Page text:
everything in the landscape: Pink stays put, Yellow gets yanked, Purple
stays but gets pruned back. Simple but very effective:

Below, Al Short of HPI gives us marching orders, while the lovely and talented NWF
Chief Photographer Susan McElhinney beams. The lady between them is
Julianne, I’m so sorry I didn’t get her last name but she was verve
personified, I really enjoyed meeting her as well. She worked like a dog and eradicated several nasty stands of Raspberry canes– bloody, hard work.

Looking down from the bridge, over a waterfall and the large pond far below:

While certainly beautiful, the Cattails are unwelcome as they quickly dominate and set up an aquatic monoculture– indeed one cannot even see the pond at all. Note the far end, where Al set up several very large portable water tanks to temporarily hold a portion of the pumped-out water, as well as create a holding space for any desirable aquatic plants which could be saved and replanted after cleanup. Below, looking the other way up the water feauture, one can see the view is totally obscured by more overgrowth of Salix and other less desirable plants:

For the entire day scores of volunteers, contractors, and designers pulled thousands of pounds of weedy biomass, all of which was placed in an onsite, 30 yd. rolloff container to be sent to Loudoun Composting for recycling (thank you to Loudoun Composting for donating their services as well!)

Above, a lovely underutilized native, Boneset (Eupatorium perfoliatum). Learn more about Boneset here.

One serious challenge we faced was an absolutely daunting crop of Chinese Lespedeza (Lespedeza cuneata). Lespedeza is highly invasive and unfortunately was brought in when the original meadow seed was planted– illustrating the absolute importance of insisting on high quality, pure seed mixes when establishing meadow designs. This plant completely dominated the meadow. The only possible solution is eradication and replanting– I suggested soil solarization and a safe system of re-establishing the appropriate plant combinations in the spring of 2011. I’ll have more about this later, but it looks promising and I do hope to assist further in this area of the restoration.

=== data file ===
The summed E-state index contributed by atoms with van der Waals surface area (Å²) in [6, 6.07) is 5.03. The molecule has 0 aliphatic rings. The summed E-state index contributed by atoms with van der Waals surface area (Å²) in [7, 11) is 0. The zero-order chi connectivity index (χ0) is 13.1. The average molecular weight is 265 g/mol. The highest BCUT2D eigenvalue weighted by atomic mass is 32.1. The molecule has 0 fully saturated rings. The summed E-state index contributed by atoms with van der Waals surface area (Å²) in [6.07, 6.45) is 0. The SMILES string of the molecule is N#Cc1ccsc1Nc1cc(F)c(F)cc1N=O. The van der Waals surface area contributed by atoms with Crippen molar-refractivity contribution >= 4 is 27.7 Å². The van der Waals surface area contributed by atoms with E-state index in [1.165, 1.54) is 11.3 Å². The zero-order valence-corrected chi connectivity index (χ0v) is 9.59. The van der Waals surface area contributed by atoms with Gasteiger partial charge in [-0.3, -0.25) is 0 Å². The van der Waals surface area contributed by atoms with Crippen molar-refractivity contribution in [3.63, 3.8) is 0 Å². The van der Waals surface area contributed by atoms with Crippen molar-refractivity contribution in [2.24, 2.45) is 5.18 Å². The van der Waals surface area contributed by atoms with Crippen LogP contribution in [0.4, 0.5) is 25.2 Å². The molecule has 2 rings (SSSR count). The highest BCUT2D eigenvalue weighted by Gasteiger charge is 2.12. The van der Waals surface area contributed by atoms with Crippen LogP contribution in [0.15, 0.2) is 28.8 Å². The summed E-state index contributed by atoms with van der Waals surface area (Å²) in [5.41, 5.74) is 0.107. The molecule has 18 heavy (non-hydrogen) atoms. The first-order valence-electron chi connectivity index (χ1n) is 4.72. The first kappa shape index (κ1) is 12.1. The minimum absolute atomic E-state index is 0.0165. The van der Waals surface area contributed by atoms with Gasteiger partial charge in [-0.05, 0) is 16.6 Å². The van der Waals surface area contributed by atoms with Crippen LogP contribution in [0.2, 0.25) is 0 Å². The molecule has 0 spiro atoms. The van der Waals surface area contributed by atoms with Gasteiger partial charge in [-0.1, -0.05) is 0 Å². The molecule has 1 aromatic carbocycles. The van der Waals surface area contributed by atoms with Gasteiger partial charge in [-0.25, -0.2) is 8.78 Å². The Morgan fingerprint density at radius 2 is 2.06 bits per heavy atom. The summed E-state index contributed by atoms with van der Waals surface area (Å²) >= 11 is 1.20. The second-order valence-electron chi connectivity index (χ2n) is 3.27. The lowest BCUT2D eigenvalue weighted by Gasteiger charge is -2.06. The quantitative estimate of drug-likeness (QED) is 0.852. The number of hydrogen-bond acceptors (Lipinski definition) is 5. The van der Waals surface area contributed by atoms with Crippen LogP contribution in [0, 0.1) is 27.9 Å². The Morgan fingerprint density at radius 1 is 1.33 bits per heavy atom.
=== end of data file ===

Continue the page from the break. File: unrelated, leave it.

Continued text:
Above, Chinese Lespedeza, close up and in context.

I’ll also have a ton of ‘after’ photos shortly– I became so filthy that holding my camera was just out of the question, so I’m relying on the excellent documentary work of Susan McElhinney, who covered everything from start to finish.

You are welcome! Thank you for letting me be a part! I look forward to more restoration work very soon.

greeneyedesign Gives Back: Helping The National Wildlife Federation

Recently I was approached by Albert Short, President of Harmony Ponds in Fairfax, VA. Harmony Ponds is one of the premier water feature design/build/maintain firms in the Midatlantic region; Al’s projects include the fountains and other water features for the largest expansion to date of the Virginia Museum in Richmond, as well as the Martin Luther King Memorial in Washington, DC.

Al asked if I would be interested in donating some time & materials for a worthy cause: renovating the grounds of the National Wildlife Federation Headquarters in Reston, VA. Once a gorgeous and environmentally savvy landscape, it has fallen into a bit of dishabille: The towering and exciting waterfall, stream, and large pond are all almost completely obscured from view by volunteer trees and shrubs, as well as the designed native vegetation.

Heck yes! I will be there all day tomorrow, October 21st working the business end of a pair of loppers ( and tree spade, shovel, pole pruners, etc) and lending advice wherever it’s needed. It looks like we will have a small army of volunteers, both professionals like me as well as from the ranks of the NWF membership and donators. Should be fun!

Question for Designer Friends: Groundplain Design?